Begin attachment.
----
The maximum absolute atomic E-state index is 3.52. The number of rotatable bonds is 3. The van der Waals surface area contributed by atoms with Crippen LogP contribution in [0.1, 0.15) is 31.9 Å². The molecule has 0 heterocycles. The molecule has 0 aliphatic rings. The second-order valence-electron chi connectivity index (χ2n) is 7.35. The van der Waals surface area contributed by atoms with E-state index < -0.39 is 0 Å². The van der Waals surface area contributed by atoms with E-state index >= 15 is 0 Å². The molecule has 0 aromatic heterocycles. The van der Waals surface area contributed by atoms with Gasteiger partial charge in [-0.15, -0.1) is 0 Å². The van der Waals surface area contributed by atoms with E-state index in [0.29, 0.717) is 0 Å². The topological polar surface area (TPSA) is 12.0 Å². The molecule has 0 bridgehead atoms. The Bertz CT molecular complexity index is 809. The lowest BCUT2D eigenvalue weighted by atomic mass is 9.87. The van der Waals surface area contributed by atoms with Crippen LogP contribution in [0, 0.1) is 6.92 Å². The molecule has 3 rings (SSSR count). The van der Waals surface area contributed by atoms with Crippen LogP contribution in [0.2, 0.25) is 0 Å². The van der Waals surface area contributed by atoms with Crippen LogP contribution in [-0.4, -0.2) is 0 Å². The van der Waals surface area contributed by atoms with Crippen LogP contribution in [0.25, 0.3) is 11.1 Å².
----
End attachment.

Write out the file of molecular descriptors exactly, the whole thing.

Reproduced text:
The maximum absolute atomic E-state index is 3.52. The number of rotatable bonds is 3. The van der Waals surface area contributed by atoms with Crippen LogP contribution in [0.1, 0.15) is 31.9 Å². The molecule has 0 heterocycles. The molecule has 0 aliphatic rings. The second-order valence-electron chi connectivity index (χ2n) is 7.35. The van der Waals surface area contributed by atoms with E-state index < -0.39 is 0 Å². The van der Waals surface area contributed by atoms with E-state index >= 15 is 0 Å². The molecule has 0 aromatic heterocycles. The van der Waals surface area contributed by atoms with Gasteiger partial charge in [-0.15, -0.1) is 0 Å². The van der Waals surface area contributed by atoms with E-state index in [0.29, 0.717) is 0 Å². The topological polar surface area (TPSA) is 12.0 Å². The molecule has 0 bridgehead atoms. The Bertz CT molecular complexity index is 809. The lowest BCUT2D eigenvalue weighted by atomic mass is 9.87. The van der Waals surface area contributed by atoms with Crippen LogP contribution in [0, 0.1) is 6.92 Å². The molecule has 3 rings (SSSR count). The van der Waals surface area contributed by atoms with Crippen LogP contribution in [0.2, 0.25) is 0 Å². The van der Waals surface area contributed by atoms with Crippen LogP contribution in [-0.4, -0.2) is 0 Å². The van der Waals surface area contributed by atoms with Crippen LogP contribution in [0.25, 0.3) is 11.1 Å².